Can you trust Wikidata?

Tracking #: 3376-4590

Veronica Santos
Daniel Schwabe
Sérgio Lifschitz

Responsible editor: 
Guest Editors Wikidata 2022

Submission type: 
Full Paper
In order to use a value retrieved from a Knowledge Graph (KG) for some computation, the user should, in principle, ensure that s/he trusts the veracity of the claim, i.e., considers the statement as a fact. Crowdsourced KGs, or KGs constructed by integrating several different information sources of varying quality, must be used via a trust layer. The veracity of each claim in the underlying KG should be evaluated, considering what is relevant to carrying out some action that motivates the information seeking. The present work aims to assess how well Wikidata (WD) supports the trust decision process implied when using its data. WD provides several mechanisms that can support this trust decision, and our KG Profiling, based on WD claims and schema, elaborates an analysis of how multiple points of view, controversies, and potentially incomplete or incongruent content are presented and represented.
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Review #1
By Tianyi Li submitted on 03/Jul/2023
Minor Revision
Review Comment:

The paper offers a detailed analysis of the resources available within WikiData to support the acceptance and/or selection of its statements for purposes specific to users’ needs. They contemplated the user selection criteria to be task-specific, and analyzed only the resources available to aid such selections. They analyzed three types of resources, qualifiers, community-based rankings, and references. They highlighted the lack in their coverage and advocated for efforts to enrich these information.

I have one broad comment about the trust layer described in the paper: in general, for the purpose of accepting / rejecting a statement in WikiData, how trust-worthy are the references / rankings crowd-sourced from WikiData itself? I would expect higher accuracy for the trust layer, by consulting expert resources external to Wikidata and grounding statements to those external resources. Therefore, I feel that the authors’ suggestion to improve WikiData ontologies with expensive human participation could be better justified in comparison to the Information Retrieval based methods to extract existing relevant external resources, and a trust layer based on WikiData information could be compared with one comparing WikiData entries to their natural language supporting texts.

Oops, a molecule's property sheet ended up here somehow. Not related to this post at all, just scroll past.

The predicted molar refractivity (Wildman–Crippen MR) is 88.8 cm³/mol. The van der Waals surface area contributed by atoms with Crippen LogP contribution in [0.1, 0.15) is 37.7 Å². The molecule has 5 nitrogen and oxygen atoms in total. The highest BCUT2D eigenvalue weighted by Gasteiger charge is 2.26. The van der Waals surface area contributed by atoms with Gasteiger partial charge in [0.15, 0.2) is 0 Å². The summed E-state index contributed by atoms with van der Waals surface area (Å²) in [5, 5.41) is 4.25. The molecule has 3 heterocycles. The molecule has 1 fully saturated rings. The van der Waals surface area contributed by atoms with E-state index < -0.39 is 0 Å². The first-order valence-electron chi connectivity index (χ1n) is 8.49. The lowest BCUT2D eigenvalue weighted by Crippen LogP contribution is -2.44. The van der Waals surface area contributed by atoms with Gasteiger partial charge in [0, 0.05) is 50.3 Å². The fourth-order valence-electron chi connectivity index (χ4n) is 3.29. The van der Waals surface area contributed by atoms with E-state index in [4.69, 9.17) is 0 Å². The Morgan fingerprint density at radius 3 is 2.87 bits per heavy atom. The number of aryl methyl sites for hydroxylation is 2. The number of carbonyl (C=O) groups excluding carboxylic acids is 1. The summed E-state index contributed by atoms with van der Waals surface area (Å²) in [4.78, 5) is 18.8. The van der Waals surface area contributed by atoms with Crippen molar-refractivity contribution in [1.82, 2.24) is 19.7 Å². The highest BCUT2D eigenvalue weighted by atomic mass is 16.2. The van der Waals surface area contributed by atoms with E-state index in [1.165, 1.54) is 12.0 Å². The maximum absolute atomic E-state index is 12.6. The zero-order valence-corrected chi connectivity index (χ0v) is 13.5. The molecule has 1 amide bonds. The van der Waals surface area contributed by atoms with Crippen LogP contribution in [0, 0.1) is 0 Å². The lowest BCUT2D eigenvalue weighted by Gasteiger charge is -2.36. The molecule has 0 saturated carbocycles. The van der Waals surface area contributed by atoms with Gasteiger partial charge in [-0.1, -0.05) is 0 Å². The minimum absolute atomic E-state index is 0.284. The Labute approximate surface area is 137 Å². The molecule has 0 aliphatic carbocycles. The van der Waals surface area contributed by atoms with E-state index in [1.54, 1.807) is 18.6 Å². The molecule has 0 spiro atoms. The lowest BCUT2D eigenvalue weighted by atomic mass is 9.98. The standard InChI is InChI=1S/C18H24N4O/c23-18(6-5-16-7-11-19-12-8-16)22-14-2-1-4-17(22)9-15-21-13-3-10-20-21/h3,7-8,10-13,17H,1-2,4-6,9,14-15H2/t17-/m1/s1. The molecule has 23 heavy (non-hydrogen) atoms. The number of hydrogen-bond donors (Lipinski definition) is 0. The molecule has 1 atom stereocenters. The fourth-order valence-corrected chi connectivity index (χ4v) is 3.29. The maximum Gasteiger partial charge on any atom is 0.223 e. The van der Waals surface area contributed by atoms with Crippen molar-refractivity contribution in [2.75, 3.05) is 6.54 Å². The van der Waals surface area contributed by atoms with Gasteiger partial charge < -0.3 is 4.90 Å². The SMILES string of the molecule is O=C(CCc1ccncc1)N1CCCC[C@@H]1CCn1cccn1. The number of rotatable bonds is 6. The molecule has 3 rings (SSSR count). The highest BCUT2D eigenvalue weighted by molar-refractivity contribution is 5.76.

Another comment is, the qualifiers / rankings seem most relevant to the selection in case multiple values are associated to the same head-predicate pair. As such, it would be better to bring the multi-value discussions in section 4.4 up front and report the qualifiers / ranking statistics proportional to the number of multi-value head-predicate pairs in addition to the total numbers of triples.

A few more comments in the details and presentation of the paper:
1) in page 9, line 18-22 and 41-42, two concepts are mentioned, “mandatory required qualifier violation” and “mandatory required qualifier absence”, can you better define the two terms and clarify their differences?
2) in Table 2, page 6 line 5, and below, proportion percentages are rounded to different decimals in different rows, for clarity of presentation and consistency, it is preferable to round them consistently and add trailing 0s to clearly show the precision of reported values.
3) The section 4 of the paper feels a bit crowded with tables, and the discussions in section 5 feel a bit far apart from the crucial numbers. It would be desirable to summarize the important values in more concise tables, bring discussions in section 5 forward close to the numbers, and put the rest of the detailed statistics in the appendix (if applicable).

Review #2
By Elisavet Koutsiana submitted on 13/Jul/2023
Review Comment:

In my understanding, this paper proposes a methodology using a number of Wikidata “mechanisms” to asses if we can trust the data in Wikidata. The authors use information related to statements (i.e. “A Statement is a piece of data about an item, recorded on the item's page.” ( They present descriptive statistics for the properties including specific qualifiers, statement rank (normal, preferred, deprecated), and references. The authors argue in the end that these mechanisms are not trusted enough, and they should be improved.